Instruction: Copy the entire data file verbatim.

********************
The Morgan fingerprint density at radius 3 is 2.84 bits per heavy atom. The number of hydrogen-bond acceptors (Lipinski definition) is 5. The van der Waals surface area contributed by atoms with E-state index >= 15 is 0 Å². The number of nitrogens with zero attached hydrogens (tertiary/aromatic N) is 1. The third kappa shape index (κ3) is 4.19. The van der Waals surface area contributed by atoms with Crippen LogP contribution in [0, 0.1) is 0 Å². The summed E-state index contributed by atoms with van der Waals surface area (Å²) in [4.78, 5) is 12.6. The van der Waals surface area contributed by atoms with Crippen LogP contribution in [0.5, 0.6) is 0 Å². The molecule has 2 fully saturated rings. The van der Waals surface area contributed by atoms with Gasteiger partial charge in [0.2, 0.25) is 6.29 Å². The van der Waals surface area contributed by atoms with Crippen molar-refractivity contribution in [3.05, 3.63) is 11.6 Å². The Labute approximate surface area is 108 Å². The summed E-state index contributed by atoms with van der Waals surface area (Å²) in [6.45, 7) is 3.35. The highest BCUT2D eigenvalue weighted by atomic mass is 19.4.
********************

The Morgan fingerprint density at radius 3 is 2.84 bits per heavy atom. The number of hydrogen-bond acceptors (Lipinski definition) is 5. The van der Waals surface area contributed by atoms with E-state index >= 15 is 0 Å². The number of nitrogens with zero attached hydrogens (tertiary/aromatic N) is 1. The third kappa shape index (κ3) is 4.19. The van der Waals surface area contributed by atoms with Crippen LogP contribution in [0, 0.1) is 0 Å². The summed E-state index contributed by atoms with van der Waals surface area (Å²) in [4.78, 5) is 12.6. The van der Waals surface area contributed by atoms with Crippen LogP contribution in [0.5, 0.6) is 0 Å². The molecule has 2 fully saturated rings. The van der Waals surface area contributed by atoms with Gasteiger partial charge in [0.2, 0.25) is 6.29 Å². The van der Waals surface area contributed by atoms with Crippen molar-refractivity contribution in [3.05, 3.63) is 11.6 Å². The Labute approximate surface area is 108 Å². The summed E-state index contributed by atoms with van der Waals surface area (Å²) in [6.45, 7) is 3.35. The highest BCUT2D eigenvalue weighted by atomic mass is 19.4.